Drunk Driving, OUI & DWI
Drunk driving is operating a motor vehicle while under the influence of intoxicating liquor, marijuana, narcotics, depressants or stimulants, or glue vapors (OUI). Other terms, often used in other states, are Driving While Intoxicated (DWI) or Driving while Under the Influence (DUI). All mean the same thing.
When alcohol is consumed, it takes time for the body to process it. As a result, alcohol can stay in the bloodstream for some time. Different factors, such as body weight, amount of alcohol and length of time you’ve been drinking, the amount of food eaten before or at the same time as the alcohol, and other factors can influence how long alcohol stays in the body.
The legal limit of alcohol in the body, measured by Blood Alcohol Content or BAC, is 0.08 for an adult. Anyone under 21 will be charged with OUI if a BAC is 0.02 or higher. A 12-ounce beer, a 4-ounce glass of wine, or a 1-ounce serving of liquor can all increase a BAC by 0.02. The more you drink in an hour, the higher your BAC will be. Only time can lower your BAC level—drinking coffee or other remedies will not lower a BAC before the body has time to process alcohol.
A Breathalyzer test measures the amount of alcohol in your body. You blow into a tube attached to a machine, and an infrared light analyzes the amount of alcohol in the air in your lungs, and prints out a BAC number. The machine then tests your breath a second time, and if the numbers are within .02 of each other, the test is considered valid. If you refuse a Breathalyzer test, your driver’s license is automatically suspended for 120 days for a first offense, 180 days for a second offense, and a year for a third offense.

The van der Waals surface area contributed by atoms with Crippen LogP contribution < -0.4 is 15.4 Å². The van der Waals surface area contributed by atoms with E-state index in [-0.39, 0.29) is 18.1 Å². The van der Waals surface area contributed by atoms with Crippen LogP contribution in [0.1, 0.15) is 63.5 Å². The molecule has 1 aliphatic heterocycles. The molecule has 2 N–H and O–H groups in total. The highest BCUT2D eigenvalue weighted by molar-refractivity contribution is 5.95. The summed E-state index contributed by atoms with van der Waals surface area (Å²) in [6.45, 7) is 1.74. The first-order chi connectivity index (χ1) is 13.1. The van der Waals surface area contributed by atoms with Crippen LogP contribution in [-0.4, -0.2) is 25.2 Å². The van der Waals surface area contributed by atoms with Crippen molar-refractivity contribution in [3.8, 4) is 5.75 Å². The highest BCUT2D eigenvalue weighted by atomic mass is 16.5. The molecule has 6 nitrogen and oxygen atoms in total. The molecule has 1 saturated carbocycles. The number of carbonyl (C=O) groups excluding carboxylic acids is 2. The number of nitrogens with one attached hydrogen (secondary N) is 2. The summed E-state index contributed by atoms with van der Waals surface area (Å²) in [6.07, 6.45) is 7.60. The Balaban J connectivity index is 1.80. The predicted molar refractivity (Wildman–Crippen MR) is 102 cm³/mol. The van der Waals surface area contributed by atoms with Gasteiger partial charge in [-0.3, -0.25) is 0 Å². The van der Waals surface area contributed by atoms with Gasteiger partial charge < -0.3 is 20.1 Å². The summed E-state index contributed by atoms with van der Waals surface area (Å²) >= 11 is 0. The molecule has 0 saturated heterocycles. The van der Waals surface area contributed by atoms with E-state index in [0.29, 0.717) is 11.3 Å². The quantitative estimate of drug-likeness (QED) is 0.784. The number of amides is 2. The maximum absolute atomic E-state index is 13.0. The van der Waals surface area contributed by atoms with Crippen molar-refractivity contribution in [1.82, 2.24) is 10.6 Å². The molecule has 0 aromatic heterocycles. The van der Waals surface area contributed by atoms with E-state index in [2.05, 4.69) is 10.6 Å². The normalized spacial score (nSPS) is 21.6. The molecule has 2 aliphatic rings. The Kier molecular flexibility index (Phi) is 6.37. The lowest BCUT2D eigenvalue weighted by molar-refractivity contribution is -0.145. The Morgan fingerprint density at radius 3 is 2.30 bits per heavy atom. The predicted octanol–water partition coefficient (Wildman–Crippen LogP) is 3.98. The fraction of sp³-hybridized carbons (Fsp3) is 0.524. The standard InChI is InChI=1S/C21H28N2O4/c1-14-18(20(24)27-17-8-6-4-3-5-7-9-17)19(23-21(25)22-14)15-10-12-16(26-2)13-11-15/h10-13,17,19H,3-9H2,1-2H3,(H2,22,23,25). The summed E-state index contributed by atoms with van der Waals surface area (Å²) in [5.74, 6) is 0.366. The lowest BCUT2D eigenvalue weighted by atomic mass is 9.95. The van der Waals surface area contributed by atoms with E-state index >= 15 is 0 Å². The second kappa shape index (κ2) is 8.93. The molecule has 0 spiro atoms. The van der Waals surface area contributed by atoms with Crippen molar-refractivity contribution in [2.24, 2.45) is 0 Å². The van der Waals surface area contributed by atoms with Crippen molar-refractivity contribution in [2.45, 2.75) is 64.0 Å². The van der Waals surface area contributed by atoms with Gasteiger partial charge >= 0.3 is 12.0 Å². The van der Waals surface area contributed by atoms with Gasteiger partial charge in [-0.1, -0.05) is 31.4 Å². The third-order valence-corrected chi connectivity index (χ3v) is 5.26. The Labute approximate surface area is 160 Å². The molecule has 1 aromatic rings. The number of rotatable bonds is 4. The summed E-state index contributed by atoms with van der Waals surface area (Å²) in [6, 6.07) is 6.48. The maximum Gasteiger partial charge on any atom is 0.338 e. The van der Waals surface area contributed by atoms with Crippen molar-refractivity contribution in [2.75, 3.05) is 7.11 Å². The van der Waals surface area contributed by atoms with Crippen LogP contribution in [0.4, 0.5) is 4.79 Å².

What happens at a drunk driving arrest in Massachusetts?
First, the arrested person is arraigned. After the person has paid, or someone else has paid that person’s bail, the defendant is given a date to appear in court to formally hear the charges against him or her and to enter a plea. This is the date of that person’s arraignment. If no bail has been paid, the accused is brought to court on the next business day.
Next, if you didn’t pass the breathalyzer test, your license is suspended for 30 days, or if you refused the test, it is suspended for 180 days. A pre-trial conference, where you are offered a plea bargain, will take place several weeks later. Discuss with your attorney about whether to take it or not. If you do, you will be sentenced soon after. If you don’t, your case will go to trial.
Your attorney can file motions to obtain documents that can help strengthen your case when it goes to trial. If you win at trial, your case is over. If you don’t, you’ll appear at a sentencing hearing. Sentencing can include jail time, community service, classes, and fines.
Possible penalties if you are found guilty of OUI in Massachusetts
- For the first offense, jail time up to 2½ years , a fine of $500-$5,000, license suspension for up to one year, an increase in insurance rates, probation, and/or drug and alcohol classes.
- For the second offense, jail time of 30 days to 2½ years, a fine of $600-$1,000, license suspension for up to two years, and a requirement to install your car with an interlock device, which disables the car’s ignition if your BAC is 0.02 or above, probation, and/or inpatient admission to an alcohol treatment program.